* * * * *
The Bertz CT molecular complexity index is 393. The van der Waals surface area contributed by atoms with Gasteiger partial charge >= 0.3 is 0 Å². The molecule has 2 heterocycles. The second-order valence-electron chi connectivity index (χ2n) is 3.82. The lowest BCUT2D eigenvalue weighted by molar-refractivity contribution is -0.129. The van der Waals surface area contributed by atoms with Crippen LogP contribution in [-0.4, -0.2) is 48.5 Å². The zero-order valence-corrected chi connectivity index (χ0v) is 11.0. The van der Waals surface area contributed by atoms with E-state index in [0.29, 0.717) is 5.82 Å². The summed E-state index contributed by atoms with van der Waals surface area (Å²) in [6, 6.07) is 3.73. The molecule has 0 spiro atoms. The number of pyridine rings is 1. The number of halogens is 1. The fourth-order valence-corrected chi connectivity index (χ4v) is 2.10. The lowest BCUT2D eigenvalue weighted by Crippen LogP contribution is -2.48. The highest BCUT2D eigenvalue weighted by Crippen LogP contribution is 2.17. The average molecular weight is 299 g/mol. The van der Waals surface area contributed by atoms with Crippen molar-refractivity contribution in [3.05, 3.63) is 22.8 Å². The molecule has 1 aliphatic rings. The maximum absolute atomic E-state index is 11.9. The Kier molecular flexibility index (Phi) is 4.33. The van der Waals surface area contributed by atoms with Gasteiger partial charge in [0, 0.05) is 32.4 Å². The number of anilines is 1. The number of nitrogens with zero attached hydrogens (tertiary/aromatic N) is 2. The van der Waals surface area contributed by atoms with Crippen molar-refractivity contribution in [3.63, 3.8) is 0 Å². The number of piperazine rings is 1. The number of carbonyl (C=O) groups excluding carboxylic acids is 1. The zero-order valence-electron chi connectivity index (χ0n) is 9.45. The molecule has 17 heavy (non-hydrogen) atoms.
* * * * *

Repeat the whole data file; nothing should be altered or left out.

The Bertz CT molecular complexity index is 393. The van der Waals surface area contributed by atoms with Gasteiger partial charge >= 0.3 is 0 Å². The molecule has 2 heterocycles. The second-order valence-electron chi connectivity index (χ2n) is 3.82. The lowest BCUT2D eigenvalue weighted by molar-refractivity contribution is -0.129. The van der Waals surface area contributed by atoms with Crippen LogP contribution in [-0.4, -0.2) is 48.5 Å². The zero-order valence-corrected chi connectivity index (χ0v) is 11.0. The van der Waals surface area contributed by atoms with E-state index in [0.29, 0.717) is 5.82 Å². The summed E-state index contributed by atoms with van der Waals surface area (Å²) in [6, 6.07) is 3.73. The molecule has 0 spiro atoms. The number of pyridine rings is 1. The number of halogens is 1. The fourth-order valence-corrected chi connectivity index (χ4v) is 2.10. The lowest BCUT2D eigenvalue weighted by Crippen LogP contribution is -2.48. The highest BCUT2D eigenvalue weighted by Crippen LogP contribution is 2.17. The average molecular weight is 299 g/mol. The van der Waals surface area contributed by atoms with Crippen molar-refractivity contribution in [3.05, 3.63) is 22.8 Å². The molecule has 1 aliphatic rings. The maximum absolute atomic E-state index is 11.9. The Kier molecular flexibility index (Phi) is 4.33. The van der Waals surface area contributed by atoms with Gasteiger partial charge in [0, 0.05) is 32.4 Å². The number of anilines is 1. The number of nitrogens with zero attached hydrogens (tertiary/aromatic N) is 2. The van der Waals surface area contributed by atoms with Crippen molar-refractivity contribution in [3.63, 3.8) is 0 Å². The number of piperazine rings is 1. The number of carbonyl (C=O) groups excluding carboxylic acids is 1. The zero-order valence-electron chi connectivity index (χ0n) is 9.45. The molecule has 17 heavy (non-hydrogen) atoms.